[rescue] Slightly OT: ?Bad Cap Saga

Geoffrey S. Mendelson gsm at mendelson.com
Thu Aug 21 02:33:18 CDT 2008

On Thu, Aug 21, 2008 at 02:53:59AM -0400, der Mouse wrote:

>> At what point does it become impossible to source the chips?
>Well, strictly, never; it jsut becomes uneconomic.

It depends upon what you mean by unbeconomic. At some point, it's not
just making something that isn't made, but you have to go back and
re-engineer the device, replace old technology with new and so on.

What has kept things going for so long is that TTL (transistor-transistor
logic) has been used since the 1970's and is basicly unchanged. But what 
about all of those other logic families that are long gone, such as RTL,
DTL, etc?

Things also took a giant leap away from compatibility in the last few
years as you can no longer manufacture or sell lead based solder in
most of the world. Old soldered chips can still be sold, but if you had
to make a batch of new ones, you have to use a different material and that
changes all sorts of things. The new solder melts at a higher temperature,
has a habit of growing "whiskers" and shorting out, and so on.

What's going to happen when TTL is replaced, which it eventually will be?

>I don't believe that.  What I believe _is_ the truth is that they would
>require substantial hackery, probably needing both hardware and
>software hackery.

But then it's not the same. Old software won't work with the new hacks and
so on. If you are going to hack that much, why not hack a control board
that fits in a modern computer, or use one of the single board computers
sold for process control or experimentation?

>I have no idea, since I don't even use, much less hack on, either.  I'm
>fairly sure NetBSD does (or at least easily could); they call them
>"bounce buffers" and they use them for very analogous but more common
>situations, cases where a DMA device can access only part of the
>system's RAM - this is not as unusual as situation as you seem to think
>it is.

It's not unsual, but it's become less and less. 

>> Could they still be written?  If so, by whom?
>Any good kernel hacker for the relevant OS, of course.

Unfortunately most of them won't. They either have no interest in what
you want, or are busy doing other things. Remember the device support in
the 0.9 era Linux kernels? It was limited mostly to devices that people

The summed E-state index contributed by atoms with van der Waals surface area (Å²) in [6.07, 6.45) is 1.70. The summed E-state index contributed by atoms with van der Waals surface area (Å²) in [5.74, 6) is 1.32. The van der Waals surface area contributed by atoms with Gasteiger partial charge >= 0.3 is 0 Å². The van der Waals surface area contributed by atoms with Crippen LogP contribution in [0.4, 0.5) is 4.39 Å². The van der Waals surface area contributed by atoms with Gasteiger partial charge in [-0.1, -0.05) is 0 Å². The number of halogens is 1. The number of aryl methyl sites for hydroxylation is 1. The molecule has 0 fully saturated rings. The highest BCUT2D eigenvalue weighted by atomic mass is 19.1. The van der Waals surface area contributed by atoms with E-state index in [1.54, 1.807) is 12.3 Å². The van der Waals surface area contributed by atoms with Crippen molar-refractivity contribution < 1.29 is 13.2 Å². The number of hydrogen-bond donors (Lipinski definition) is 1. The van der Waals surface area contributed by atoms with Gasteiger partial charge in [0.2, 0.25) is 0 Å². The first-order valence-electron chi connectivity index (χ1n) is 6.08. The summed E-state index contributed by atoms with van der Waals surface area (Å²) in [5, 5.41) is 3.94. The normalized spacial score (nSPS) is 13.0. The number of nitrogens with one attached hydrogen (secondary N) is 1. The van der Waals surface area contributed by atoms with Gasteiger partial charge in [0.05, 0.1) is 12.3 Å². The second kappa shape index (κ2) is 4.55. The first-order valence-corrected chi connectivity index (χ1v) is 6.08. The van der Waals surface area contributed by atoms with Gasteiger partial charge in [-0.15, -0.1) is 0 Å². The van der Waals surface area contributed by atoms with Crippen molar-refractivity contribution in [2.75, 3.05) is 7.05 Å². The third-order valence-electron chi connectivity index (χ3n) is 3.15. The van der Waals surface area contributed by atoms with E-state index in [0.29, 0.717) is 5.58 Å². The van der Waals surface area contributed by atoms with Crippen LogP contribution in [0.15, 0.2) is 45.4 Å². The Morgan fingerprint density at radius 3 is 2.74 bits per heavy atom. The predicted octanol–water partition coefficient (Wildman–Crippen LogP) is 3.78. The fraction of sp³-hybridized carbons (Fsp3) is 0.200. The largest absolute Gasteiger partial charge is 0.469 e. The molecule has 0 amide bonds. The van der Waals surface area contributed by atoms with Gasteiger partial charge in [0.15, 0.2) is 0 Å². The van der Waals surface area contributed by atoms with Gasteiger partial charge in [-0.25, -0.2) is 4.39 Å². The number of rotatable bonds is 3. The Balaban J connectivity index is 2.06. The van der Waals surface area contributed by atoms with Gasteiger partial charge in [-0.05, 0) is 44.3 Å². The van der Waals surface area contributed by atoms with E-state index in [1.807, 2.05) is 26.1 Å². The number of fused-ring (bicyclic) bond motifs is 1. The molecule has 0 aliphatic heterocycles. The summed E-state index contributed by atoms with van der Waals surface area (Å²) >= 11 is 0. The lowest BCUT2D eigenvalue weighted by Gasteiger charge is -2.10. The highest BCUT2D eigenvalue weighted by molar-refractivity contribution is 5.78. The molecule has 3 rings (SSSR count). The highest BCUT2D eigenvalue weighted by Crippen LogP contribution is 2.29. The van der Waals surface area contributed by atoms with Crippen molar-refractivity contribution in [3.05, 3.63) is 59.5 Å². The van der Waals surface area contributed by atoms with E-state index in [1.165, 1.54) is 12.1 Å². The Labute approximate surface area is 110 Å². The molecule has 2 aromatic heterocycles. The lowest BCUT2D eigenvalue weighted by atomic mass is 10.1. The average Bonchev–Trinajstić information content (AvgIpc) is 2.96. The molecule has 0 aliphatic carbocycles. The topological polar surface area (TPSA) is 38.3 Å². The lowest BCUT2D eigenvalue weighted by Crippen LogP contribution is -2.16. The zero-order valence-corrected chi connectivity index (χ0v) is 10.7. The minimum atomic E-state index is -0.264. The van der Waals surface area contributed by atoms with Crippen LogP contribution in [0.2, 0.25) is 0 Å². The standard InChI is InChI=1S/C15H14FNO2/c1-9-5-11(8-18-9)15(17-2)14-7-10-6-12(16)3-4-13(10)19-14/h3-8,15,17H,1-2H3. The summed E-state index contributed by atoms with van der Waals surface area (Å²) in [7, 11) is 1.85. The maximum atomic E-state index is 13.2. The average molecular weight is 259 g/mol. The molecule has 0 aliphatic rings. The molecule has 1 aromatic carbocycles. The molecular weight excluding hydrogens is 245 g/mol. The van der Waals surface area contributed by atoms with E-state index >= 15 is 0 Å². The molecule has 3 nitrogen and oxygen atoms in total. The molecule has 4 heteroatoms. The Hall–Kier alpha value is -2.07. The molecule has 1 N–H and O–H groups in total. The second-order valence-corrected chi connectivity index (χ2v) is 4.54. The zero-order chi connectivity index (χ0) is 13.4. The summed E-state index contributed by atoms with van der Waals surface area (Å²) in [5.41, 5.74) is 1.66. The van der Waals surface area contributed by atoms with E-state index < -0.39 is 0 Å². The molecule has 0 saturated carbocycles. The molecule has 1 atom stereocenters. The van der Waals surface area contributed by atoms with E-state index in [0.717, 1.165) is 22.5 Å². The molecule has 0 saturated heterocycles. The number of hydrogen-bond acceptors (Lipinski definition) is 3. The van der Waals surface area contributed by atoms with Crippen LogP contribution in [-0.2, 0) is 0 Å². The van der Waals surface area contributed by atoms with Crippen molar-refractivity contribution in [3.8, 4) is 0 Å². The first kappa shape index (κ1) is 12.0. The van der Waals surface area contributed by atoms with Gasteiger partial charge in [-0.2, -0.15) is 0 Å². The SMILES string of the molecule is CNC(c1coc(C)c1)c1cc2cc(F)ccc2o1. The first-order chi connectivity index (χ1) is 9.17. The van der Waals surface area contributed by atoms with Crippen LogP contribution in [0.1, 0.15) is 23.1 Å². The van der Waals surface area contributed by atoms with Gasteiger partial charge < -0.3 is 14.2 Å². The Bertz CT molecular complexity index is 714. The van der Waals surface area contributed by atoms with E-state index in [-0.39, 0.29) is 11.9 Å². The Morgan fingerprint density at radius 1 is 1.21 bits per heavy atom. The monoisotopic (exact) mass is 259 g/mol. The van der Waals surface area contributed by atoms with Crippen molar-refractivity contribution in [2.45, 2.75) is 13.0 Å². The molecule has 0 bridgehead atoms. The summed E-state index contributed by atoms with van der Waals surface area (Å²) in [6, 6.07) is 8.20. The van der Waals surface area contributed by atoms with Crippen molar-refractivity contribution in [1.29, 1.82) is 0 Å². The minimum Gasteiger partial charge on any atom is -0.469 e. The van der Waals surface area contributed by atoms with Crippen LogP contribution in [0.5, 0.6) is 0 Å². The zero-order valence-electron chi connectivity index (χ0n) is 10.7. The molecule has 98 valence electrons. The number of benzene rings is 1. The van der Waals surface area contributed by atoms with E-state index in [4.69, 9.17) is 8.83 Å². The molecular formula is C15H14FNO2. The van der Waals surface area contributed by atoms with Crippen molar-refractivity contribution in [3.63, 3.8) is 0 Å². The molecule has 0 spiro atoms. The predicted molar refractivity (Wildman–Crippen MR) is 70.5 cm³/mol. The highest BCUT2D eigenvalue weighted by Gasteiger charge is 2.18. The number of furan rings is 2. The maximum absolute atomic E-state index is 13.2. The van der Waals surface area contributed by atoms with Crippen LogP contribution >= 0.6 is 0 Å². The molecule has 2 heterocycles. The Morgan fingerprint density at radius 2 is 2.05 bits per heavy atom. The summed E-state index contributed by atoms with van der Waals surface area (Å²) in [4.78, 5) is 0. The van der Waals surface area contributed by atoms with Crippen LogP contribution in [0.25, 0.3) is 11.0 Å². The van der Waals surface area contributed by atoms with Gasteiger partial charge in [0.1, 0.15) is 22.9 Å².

interested in writing device drivers had on hand. If a card cost $10 and
could be bought at any computer store, someone would write a driver for it.

If it cost $1,000 and had to be ordered from the manufacturer, there were
no drivers for it until someone needed the card, and paid for it.

Considering the wide availability of process control (aka embeded) 
microprocessor combinations, (processor, RAM, ROM and ports) on cheap
chips with well known programing specs and toolkits, it hardly makes
sense for anyone who wants to experiment to try to get working a port
which has been all but abanonded.

You can buy all sorts of boards, and they are IMHO a lot cheaper than getting
someone to put a parallel port back on a PC, find someone willing to write the
drivers for Vista. If you are going to use Linux, or a BSD variant, it's
very likely you can already find a version for any development board you
want, or easily port it.

As you said before at some point it becomes uneconomic. You want your
cheap PC motherboard to include the port, which not enough people want
to pay for. So you either buy an expensive (in single quantity) embedded
board, or pay a premium for that port to be added to a PC.

Unfortunately for all of us, the bottom line, as it were, is if it does not
run with Vista, it's a niche item. Even the Mac, with it's less than 15%
market share is a niche item, a big niche, but a niche never the less.
Since modern Mac's run windows, they are more of a combination product.

Linux, BSD, etc don't even really count, because no one has ever made a
real inroad on the desktop with them. I've run linux since before RedHat
existed, and UNIX and Macs even before that, so I'm not just saying it. 
They have done well in the server market, but that's a niche anyway.

I'm also a lot more familar with device driver development than you give me
credit for, I've been writing and patching what you would call device drivers
probably before most of the people on this list were born (late 1960's).


Geoffrey S. Mendelson, Jerusalem, Israel gsm at mendelson.com  N3OWJ/4X1GM

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